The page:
And since the polar vortex resides in the Arctic, it seems plausible that Arctic change influences the polar vortex and, by proxy, the jet stream. Furthermore, it’s the proximity of the Arctic to the polar vortex that provides the Arctic with a dynamic advantage over the tropics in influencing the polar vortex. Indeed, changes in the Arctic have been of such magnitude that they’ve more than compensated for the relatively low energy of the Arctic—so much so as to impact the polar vortex.
The media has been quickest to recognize the connection between Arctic sea ice and the polar vortex, where melting sea ice has resulted in a weakened and more meandering polar vortex. A weakened polar vortex results in more persistent and severe winter weather (see figure 1 below). AER’s research has shown that, in addition to sea ice variability, the polar vortex is also sensitive to greater snow cover in Siberia and weather patterns or waves across the high latitudes. Siberian snow cover in the autumn has increasingly reinforced the weakened and more meandering polar vortex caused by less sea ice.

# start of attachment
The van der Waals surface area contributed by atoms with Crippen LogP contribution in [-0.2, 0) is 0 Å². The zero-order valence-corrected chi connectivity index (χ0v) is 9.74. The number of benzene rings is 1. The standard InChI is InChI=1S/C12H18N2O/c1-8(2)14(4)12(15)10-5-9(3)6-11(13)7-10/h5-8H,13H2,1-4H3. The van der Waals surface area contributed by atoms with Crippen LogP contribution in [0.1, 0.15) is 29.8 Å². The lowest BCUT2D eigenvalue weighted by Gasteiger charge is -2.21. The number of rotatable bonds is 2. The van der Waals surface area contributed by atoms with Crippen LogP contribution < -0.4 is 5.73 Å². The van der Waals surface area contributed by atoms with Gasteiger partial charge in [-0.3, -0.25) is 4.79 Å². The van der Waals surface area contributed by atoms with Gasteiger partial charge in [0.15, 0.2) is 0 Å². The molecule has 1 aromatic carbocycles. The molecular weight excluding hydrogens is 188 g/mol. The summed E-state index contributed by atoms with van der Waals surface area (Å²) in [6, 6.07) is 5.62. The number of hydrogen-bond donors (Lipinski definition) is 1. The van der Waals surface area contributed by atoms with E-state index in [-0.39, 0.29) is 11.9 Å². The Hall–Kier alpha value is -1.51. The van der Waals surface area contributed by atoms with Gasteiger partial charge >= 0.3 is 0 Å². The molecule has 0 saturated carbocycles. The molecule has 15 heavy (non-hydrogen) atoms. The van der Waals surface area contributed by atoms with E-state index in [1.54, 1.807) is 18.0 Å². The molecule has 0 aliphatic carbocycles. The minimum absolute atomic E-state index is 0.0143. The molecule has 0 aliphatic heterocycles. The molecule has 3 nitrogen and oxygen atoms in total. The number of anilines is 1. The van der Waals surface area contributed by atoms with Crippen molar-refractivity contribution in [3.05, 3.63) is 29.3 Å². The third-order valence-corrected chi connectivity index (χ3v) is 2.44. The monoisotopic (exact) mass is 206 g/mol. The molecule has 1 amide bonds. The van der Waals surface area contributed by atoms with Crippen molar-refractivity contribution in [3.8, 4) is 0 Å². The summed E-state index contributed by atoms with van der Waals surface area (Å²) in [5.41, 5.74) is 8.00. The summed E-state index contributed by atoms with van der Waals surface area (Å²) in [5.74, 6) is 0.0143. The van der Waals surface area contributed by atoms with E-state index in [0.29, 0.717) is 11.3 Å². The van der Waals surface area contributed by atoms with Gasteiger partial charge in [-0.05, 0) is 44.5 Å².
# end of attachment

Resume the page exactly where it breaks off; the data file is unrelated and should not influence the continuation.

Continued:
The extended polar vortex brings warmer air to the Arctic and colder air to the midlatitudes, thereby increasing the chances of severe winter weather across the industrialized nations throughout the Northern Hemisphere. It also increases temperature extremes because cold air from the Arctic and warm air from the tropics are more efficiently mixed in the atmosphere. This process leads to weather whiplash.
But the proof is in the pudding: an analysis of the relative importance of the tropics versus the Arctic on midlatitude weather over the past 30 years. AER researchers analyzed the atmosphere for the most fundamental trends in wind and temperature and then compared those trends with the known influence of the tropics and the Arctic on those same two variables. To represent the tropics, the El Niño Southern Oscillation (ENSO) was the preferred metric; and to represent the Arctic, both Arctic sea ice and Siberian snow cover were analyzed. At the end of the experiment, the results were clear and decisive: the influence of the Arctic was more easily discernible than that of the tropics, and the competition wasn’t even close. Finally, we also measured the amplitude of temperature swings in the atmosphere, which have increased rather than decreased, as previously argued. The analysis showed the greatest increase in variability in the entire atmosphere has occurred in the region of the polar vortex, further strengthening the dynamic link between the vortex and weather.